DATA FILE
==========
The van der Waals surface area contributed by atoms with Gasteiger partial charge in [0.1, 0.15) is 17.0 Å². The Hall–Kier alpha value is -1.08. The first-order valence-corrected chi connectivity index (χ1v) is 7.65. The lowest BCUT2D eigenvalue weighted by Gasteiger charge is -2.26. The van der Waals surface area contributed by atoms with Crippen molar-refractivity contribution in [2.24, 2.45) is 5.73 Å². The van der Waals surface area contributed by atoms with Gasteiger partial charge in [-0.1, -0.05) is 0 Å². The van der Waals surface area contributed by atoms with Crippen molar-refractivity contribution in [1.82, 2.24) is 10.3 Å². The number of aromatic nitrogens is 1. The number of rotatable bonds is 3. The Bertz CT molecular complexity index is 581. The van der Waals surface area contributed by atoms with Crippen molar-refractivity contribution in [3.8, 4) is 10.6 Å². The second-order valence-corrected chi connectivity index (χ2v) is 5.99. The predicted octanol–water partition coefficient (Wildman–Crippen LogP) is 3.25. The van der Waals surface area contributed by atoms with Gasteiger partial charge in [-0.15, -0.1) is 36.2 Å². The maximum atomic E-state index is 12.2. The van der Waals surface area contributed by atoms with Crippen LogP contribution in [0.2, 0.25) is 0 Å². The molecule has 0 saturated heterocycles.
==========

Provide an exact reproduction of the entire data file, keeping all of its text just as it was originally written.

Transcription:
The van der Waals surface area contributed by atoms with Gasteiger partial charge in [0.1, 0.15) is 17.0 Å². The Hall–Kier alpha value is -1.08. The first-order valence-corrected chi connectivity index (χ1v) is 7.65. The lowest BCUT2D eigenvalue weighted by Gasteiger charge is -2.26. The van der Waals surface area contributed by atoms with Crippen molar-refractivity contribution in [2.24, 2.45) is 5.73 Å². The van der Waals surface area contributed by atoms with Gasteiger partial charge in [-0.1, -0.05) is 0 Å². The van der Waals surface area contributed by atoms with Crippen molar-refractivity contribution in [1.82, 2.24) is 10.3 Å². The number of aromatic nitrogens is 1. The number of rotatable bonds is 3. The Bertz CT molecular complexity index is 581. The van der Waals surface area contributed by atoms with Crippen molar-refractivity contribution in [3.8, 4) is 10.6 Å². The second-order valence-corrected chi connectivity index (χ2v) is 5.99. The predicted octanol–water partition coefficient (Wildman–Crippen LogP) is 3.25. The van der Waals surface area contributed by atoms with Gasteiger partial charge in [-0.15, -0.1) is 36.2 Å². The maximum atomic E-state index is 12.2. The van der Waals surface area contributed by atoms with Crippen LogP contribution in [0.2, 0.25) is 0 Å². The molecule has 0 saturated heterocycles.